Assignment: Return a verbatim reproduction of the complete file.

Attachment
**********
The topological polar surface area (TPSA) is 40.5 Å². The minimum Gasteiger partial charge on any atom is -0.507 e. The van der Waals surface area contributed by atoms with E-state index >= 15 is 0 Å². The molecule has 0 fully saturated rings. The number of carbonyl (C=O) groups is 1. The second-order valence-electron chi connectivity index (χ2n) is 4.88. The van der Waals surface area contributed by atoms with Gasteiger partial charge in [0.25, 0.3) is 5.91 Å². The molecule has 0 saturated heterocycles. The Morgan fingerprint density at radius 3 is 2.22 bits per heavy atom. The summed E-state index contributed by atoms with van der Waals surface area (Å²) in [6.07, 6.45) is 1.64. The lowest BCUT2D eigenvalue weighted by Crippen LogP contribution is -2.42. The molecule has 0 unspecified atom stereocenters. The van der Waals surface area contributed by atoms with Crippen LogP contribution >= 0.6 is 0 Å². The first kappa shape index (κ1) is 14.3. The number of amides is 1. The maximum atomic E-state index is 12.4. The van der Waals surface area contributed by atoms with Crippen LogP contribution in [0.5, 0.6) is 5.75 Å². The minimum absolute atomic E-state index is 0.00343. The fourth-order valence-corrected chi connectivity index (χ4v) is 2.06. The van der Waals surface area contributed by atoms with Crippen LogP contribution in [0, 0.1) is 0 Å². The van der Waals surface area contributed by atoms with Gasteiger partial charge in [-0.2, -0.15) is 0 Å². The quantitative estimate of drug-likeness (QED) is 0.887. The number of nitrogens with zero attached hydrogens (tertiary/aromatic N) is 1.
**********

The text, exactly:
The topological polar surface area (TPSA) is 40.5 Å². The minimum Gasteiger partial charge on any atom is -0.507 e. The van der Waals surface area contributed by atoms with E-state index >= 15 is 0 Å². The molecule has 0 fully saturated rings. The number of carbonyl (C=O) groups is 1. The second-order valence-electron chi connectivity index (χ2n) is 4.88. The van der Waals surface area contributed by atoms with Gasteiger partial charge in [0.25, 0.3) is 5.91 Å². The molecule has 0 saturated heterocycles. The Morgan fingerprint density at radius 3 is 2.22 bits per heavy atom. The summed E-state index contributed by atoms with van der Waals surface area (Å²) in [6.07, 6.45) is 1.64. The lowest BCUT2D eigenvalue weighted by Crippen LogP contribution is -2.42. The molecule has 0 unspecified atom stereocenters. The van der Waals surface area contributed by atoms with Crippen LogP contribution >= 0.6 is 0 Å². The first kappa shape index (κ1) is 14.3. The number of amides is 1. The maximum atomic E-state index is 12.4. The van der Waals surface area contributed by atoms with Crippen LogP contribution in [0.5, 0.6) is 5.75 Å². The minimum absolute atomic E-state index is 0.00343. The fourth-order valence-corrected chi connectivity index (χ4v) is 2.06. The van der Waals surface area contributed by atoms with Crippen LogP contribution in [0, 0.1) is 0 Å². The van der Waals surface area contributed by atoms with Gasteiger partial charge in [-0.2, -0.15) is 0 Å². The quantitative estimate of drug-likeness (QED) is 0.887. The number of nitrogens with zero attached hydrogens (tertiary/aromatic N) is 1.